Fall 2022 Winner Of the Andrew Cores Family Law Group Future Lawyers Scholarship

Danni Taylor

Danni’s essay highlights the growth she has made as an individual and as a student throughout her educational career. You learn of the hard work and dedication she has put into becoming the person she is today and accomplishing so much so far. We are proud to assist Danni with her academic expenses as she continues her education at IIT Chicago Kent College of Law.

Danni Taylor

Read Danni’s Essay:

My memories of going to the courthouse for the parole hearings of the man who killed my father feel so far away from today. My dad sold drugs and was the victim of gang violence, murdered at just 21 years old. I was two. My dad was a bad man, but he was a good man too. He was complicated in the way that most people are. He told my mom that he wanted a home with white columns out front for me. He wanted me to be smart like her. He wanted us to get out of Robstown.

My mom graduated at the top of her high school class and was accepted to Rice University before realizing she would never be able to attend. As an undocumented immigrant, she would have to pay the international student tuition rate and had no way to take out student loans. As a degree was prohibitively expensive, she was recruited into the Army with the hope that her service could help her obtain citizenship and eventually pay for school. My mom always emphasized the importance of education, and her service in the military helped fund my undergraduate degree. She sees my successes as her own, and I understand why.

I left for college unsure of what I would pursue but knowing how important it was that I go. My advisor suggested a career in law, but I did not have any exposure to the field, much less know any attorneys. Consequently, I found work at a law firm downtown. Before entering law school, I worked as a paralegal for nearly six years in Austin, TX, where I attended the University of Texas at Austin. When I started undergrad, I really struggled. I was in an unfamiliar place, dealing with pretty poorly-managed depression. I’m a little embarrassed to admit that I was academically dismissed twice. I would trudge through, pulling things together as best I could, a day late and a dollar short, dreaming of the one day that I would turn it all around.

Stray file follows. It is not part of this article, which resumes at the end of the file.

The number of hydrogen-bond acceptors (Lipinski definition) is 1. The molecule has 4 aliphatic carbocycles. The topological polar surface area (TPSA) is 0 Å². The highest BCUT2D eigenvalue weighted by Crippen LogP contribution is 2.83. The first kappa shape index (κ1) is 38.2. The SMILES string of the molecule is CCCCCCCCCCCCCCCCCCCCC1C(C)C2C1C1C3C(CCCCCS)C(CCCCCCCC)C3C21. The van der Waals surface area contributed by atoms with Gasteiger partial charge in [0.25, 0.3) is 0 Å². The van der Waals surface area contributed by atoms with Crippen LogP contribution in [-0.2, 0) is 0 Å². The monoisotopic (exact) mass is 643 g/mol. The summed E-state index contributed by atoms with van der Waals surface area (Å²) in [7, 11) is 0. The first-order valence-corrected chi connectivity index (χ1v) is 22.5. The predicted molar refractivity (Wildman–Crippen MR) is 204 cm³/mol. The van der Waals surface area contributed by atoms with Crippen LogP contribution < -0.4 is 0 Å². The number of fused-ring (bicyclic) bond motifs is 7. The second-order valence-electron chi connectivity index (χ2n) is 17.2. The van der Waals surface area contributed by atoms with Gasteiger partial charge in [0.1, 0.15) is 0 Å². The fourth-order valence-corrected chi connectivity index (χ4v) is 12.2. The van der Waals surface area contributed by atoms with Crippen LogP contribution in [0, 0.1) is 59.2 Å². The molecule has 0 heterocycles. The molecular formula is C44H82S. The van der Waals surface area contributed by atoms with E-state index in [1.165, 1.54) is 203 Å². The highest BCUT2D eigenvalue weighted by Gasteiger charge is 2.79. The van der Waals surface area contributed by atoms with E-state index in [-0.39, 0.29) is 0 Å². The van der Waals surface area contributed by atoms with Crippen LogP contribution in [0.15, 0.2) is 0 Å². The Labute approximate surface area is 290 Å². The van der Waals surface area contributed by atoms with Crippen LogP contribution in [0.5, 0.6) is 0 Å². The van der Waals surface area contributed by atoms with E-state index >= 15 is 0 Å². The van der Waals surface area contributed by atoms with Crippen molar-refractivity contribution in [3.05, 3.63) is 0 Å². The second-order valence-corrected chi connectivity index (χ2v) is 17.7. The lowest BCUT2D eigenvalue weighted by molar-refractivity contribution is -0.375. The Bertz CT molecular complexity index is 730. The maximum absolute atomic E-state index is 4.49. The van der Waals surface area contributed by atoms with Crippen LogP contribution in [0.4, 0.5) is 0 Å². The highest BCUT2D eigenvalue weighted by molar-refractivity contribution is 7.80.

It's funny to me now how ridiculous the notion was that I would fix everything all at once. I am finally the person I always wanted to be, but it took so much time. I learned to work harder because I had to. I had to do twice the work just to fix the damage I’d done. I balanced professional and personal growth, working as a paralegal while preparing for the LSAT and self-funding online classes. Working in law offices, I found more than I ever could have imagined. I was promoted and supported and found a community of attorneys who pushed me forward, taking the time to teach me, value my hard work, and encourage my curiosity.

In the Spring of 2021, I was re-admitted to UT and graduated, having raised my GPA, as required, to a dismal 2.04. I’m a little embarrassed. But only a little, because mostly, I’m proud. I’m ending my first year of law school ranked 22/252 (Top 8.73%) in my class with a cumulative 1L GPA of 3.67. This spring, I was elected Vice President External of my school’s Hispanic Law Student Association by my peers. I “wrote on” to law review and was chosen to be my contract law professor’s teaching assistant in the fall. This summer, I served as a judicial extern in the U.S. District Court of the Northern District of Illinois.

I’ve grown and learned so much this year. I am humbled to make my mom proud and wish my dad could see me. I am a first-generation college graduate and will eventually be a first-generation attorney. The opportunity is not something I take lightly. I’m proud of all I’ve learned, the mentors and friends I’ve gained, and my resilience. I believe my resilience and willingness to push through challenges are my defining characteristics. I loved being a paralegal and love where I’m at today, but I can’t wait to be an attorney. With gratitude for my past and excitement for my future, I am privileged to continue to do the work.

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